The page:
• C Chidambaram Pillai was born on 5th September 1872 to an eminent lawyer Olaganathan Pillai and Paramyee Ammai in Ottapidaram, Tirunelveli district of Tamil Nadu.
  • He graduated from Caldwell College, Tuticorin. Before beginning his law studies, he worked for a brief period as the taluk office clerk.
  • He died on 18th November 1936 in the Indian National Congress Office at Tuticorin as was his last wish.

Why V. O. Chidambaram is called as Kappalottiya?

  • Inspired by the Swadeshi movement, he mobilized the support of local merchants, and launched the first indigenous Indian shipping enterprise, the Swadeshi Steam Navigation Company, thus earning for himself the name Kappalottiya.

Entry in Politics:

  • He entered politics in 1905 following the partition of Bengal.
  • By the end of 1905, he visited Madras and was drawn closer to the Swadeshi Movement initiated by Bal Gangadhar Tilak and Lala Lajpat Rai.
  • He was drawn towards Ramakrishna Mission and came into contact with Subramania Bharati and the Mandayam family.
  • It was not until the arrival of VOC at Tuticorin (Present day Thoothukudi) that the Swadeshi movement in Tirunelveli district began to gather force and momentum.

Role Played in Freedom Movement:

  • By 1906, he won the support of merchants and industrialists in Tuticorin and Tirunelveli for the idea of establishing a Swadeshi merchant shipping outfit by the name of the Swadeshi Steam Navigation Company.
  • He established many institutions like Swadeshi Prachar Sabha, Dharmasanga Nesavu Salai, National Godown, Madras Agro-Industrial Society Ltd, and Desabimana Sangam.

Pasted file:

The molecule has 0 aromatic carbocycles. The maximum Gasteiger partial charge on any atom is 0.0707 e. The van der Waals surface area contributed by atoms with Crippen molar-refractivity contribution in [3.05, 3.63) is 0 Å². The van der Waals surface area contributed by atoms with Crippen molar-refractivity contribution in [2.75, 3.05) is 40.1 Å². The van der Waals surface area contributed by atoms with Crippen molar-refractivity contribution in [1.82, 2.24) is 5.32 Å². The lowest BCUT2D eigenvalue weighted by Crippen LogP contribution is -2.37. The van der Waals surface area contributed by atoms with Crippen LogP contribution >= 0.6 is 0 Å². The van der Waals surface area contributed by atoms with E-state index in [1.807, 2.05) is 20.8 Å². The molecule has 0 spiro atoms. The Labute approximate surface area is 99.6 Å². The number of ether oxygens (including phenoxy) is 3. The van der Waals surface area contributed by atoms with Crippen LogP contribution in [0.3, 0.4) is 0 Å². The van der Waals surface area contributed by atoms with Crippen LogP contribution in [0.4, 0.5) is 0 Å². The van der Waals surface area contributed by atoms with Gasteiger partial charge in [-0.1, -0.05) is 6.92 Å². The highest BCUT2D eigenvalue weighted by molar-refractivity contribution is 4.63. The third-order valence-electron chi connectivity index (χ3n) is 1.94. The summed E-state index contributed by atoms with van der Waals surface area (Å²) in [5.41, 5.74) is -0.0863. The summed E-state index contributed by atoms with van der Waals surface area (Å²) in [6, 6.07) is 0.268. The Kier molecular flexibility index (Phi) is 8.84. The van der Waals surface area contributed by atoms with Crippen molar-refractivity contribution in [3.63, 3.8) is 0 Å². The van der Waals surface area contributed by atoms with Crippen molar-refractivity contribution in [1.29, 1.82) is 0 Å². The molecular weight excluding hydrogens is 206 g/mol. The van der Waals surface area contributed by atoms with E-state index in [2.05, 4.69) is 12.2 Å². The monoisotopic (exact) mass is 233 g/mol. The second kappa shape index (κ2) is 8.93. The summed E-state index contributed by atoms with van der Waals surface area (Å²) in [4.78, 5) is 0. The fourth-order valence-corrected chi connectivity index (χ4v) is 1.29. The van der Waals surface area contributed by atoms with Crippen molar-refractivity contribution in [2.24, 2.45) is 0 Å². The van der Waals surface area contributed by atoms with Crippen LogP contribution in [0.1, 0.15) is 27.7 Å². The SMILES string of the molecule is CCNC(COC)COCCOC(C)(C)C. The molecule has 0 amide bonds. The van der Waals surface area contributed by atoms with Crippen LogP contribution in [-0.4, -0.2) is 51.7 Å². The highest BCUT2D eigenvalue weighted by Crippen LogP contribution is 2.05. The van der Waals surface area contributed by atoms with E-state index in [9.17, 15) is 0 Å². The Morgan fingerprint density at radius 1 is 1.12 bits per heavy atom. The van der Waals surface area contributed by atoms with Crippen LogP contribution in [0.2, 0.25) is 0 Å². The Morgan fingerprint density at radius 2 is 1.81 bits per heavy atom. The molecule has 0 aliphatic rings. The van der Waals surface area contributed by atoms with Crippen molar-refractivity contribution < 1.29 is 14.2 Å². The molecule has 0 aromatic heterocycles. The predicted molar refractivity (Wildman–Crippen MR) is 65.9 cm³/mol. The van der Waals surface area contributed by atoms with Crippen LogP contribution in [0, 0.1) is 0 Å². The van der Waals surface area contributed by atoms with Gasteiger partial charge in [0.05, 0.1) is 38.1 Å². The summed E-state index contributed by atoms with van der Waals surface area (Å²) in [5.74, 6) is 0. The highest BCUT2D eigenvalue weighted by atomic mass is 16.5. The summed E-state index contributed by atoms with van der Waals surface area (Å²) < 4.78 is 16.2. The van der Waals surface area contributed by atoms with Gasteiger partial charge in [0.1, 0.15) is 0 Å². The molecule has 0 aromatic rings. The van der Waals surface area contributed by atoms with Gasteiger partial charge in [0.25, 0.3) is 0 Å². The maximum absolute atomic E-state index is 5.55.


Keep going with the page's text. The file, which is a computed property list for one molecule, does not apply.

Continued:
• Even before Gandhiji’s Champaran Satyagraha (1917), he took up the cause of the working class in Tamil Nadu, and thus he is a forerunner to Gandhiji in this respect.
  • He along with other leaders resolved to take out a mammoth procession on the morning of 9th March 1908 to celebrate the release of Bipin Chandra Pal from jail and to hoist the flag of Swaraj.

Some of his important Literary work can be summarized as follows:

  • Meyyaram (1914), Meyyarivu (1915), Anthology (1915), Thirukural with literary notes of Manakudavar (1917), Tholkappiam with literary notes of Ilampooranar (1928), Autobiography (1946).

More than half the funds for POSHAN Abhiyaan unutilized: NITI Aayog report


It has been highlighted in the fourth progress report released by the NITI Aayog that, less than half the funds set aside for the POSHAN Abhiyaan have been utilized by India’s states.


About POSHAN Abhiyaan:

  • The Government of India launched its flagship programme in 2018, the POSHAN (Prime Minister’s Overarching Scheme for Holistic Nourishment) Abhiyaan, to draw national attention to and take action against malnutrition, in a mission-mode.
  • POSHAN Abhiyaan is the Government of India’s flagship programme to improve nutritional outcomes for children, pregnant women and lactating mothers, and adolescents.

Objectives of Poshan Abhiyaan Fourth Progress Report:

  1. Examine the progress to date on rolling out all POSHAN Abhiyaan interventions using relevant data.
  2. Discuss the importance of preserving progress on the nutrition agenda in the context of the COVID-19 pandemic; and
  3. Recommend key actions to accelerate progress toward India’s nutrition goals.

The report listed five key elements of the POSHAN Abhiyaan scheme:

  1. Deliver a high-impact package of interventions in the first 1,000 days of a child’s life
  2. Strengthen the delivery of these interventions through technology and management
  3. Improve the capacity of frontline workers
  4. Facilitate cross-sectoral convergence to address the multi-dimensional nature of malnutrition
  5. Enhance behaviour change and community mobilisation

Key Findings of the report:

  • States and Union territories (UTs) with poor distribution of mobile phones and growth monitoring devices emerged as those with low fund utilization.
  • The scheme has an earmarked three-year budget of Rs 9,046.17 crore from 2017-18. More than half the funds (60 per cent) remained unutilized until March 31, 2020.